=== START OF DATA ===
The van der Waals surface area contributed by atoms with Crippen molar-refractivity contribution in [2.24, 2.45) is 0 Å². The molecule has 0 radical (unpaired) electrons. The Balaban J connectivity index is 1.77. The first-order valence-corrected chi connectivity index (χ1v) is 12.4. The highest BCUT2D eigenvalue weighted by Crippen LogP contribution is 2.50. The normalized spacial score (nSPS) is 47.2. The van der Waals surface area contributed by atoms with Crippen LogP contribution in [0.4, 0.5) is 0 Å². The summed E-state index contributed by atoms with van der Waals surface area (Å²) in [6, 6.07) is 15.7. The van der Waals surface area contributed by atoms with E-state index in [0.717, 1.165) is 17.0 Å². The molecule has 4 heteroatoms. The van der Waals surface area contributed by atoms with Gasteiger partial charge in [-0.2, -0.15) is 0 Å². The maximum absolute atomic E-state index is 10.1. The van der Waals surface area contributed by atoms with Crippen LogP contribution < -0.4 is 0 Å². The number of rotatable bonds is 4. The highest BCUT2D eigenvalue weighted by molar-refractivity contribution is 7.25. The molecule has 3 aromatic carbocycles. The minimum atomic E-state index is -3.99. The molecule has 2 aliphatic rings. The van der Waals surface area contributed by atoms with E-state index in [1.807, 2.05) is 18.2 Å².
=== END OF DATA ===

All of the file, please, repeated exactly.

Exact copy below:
The van der Waals surface area contributed by atoms with Crippen molar-refractivity contribution in [2.24, 2.45) is 0 Å². The molecule has 0 radical (unpaired) electrons. The Balaban J connectivity index is 1.77. The first-order valence-corrected chi connectivity index (χ1v) is 12.4. The highest BCUT2D eigenvalue weighted by Crippen LogP contribution is 2.50. The normalized spacial score (nSPS) is 47.2. The van der Waals surface area contributed by atoms with Crippen LogP contribution in [0.4, 0.5) is 0 Å². The summed E-state index contributed by atoms with van der Waals surface area (Å²) in [6, 6.07) is 15.7. The van der Waals surface area contributed by atoms with E-state index in [0.717, 1.165) is 17.0 Å². The molecule has 4 heteroatoms. The van der Waals surface area contributed by atoms with Gasteiger partial charge in [-0.2, -0.15) is 0 Å². The maximum absolute atomic E-state index is 10.1. The van der Waals surface area contributed by atoms with Crippen LogP contribution < -0.4 is 0 Å². The number of rotatable bonds is 4. The highest BCUT2D eigenvalue weighted by molar-refractivity contribution is 7.25. The molecule has 3 aromatic carbocycles. The minimum atomic E-state index is -3.99. The molecule has 2 aliphatic rings. The van der Waals surface area contributed by atoms with E-state index in [1.807, 2.05) is 18.2 Å².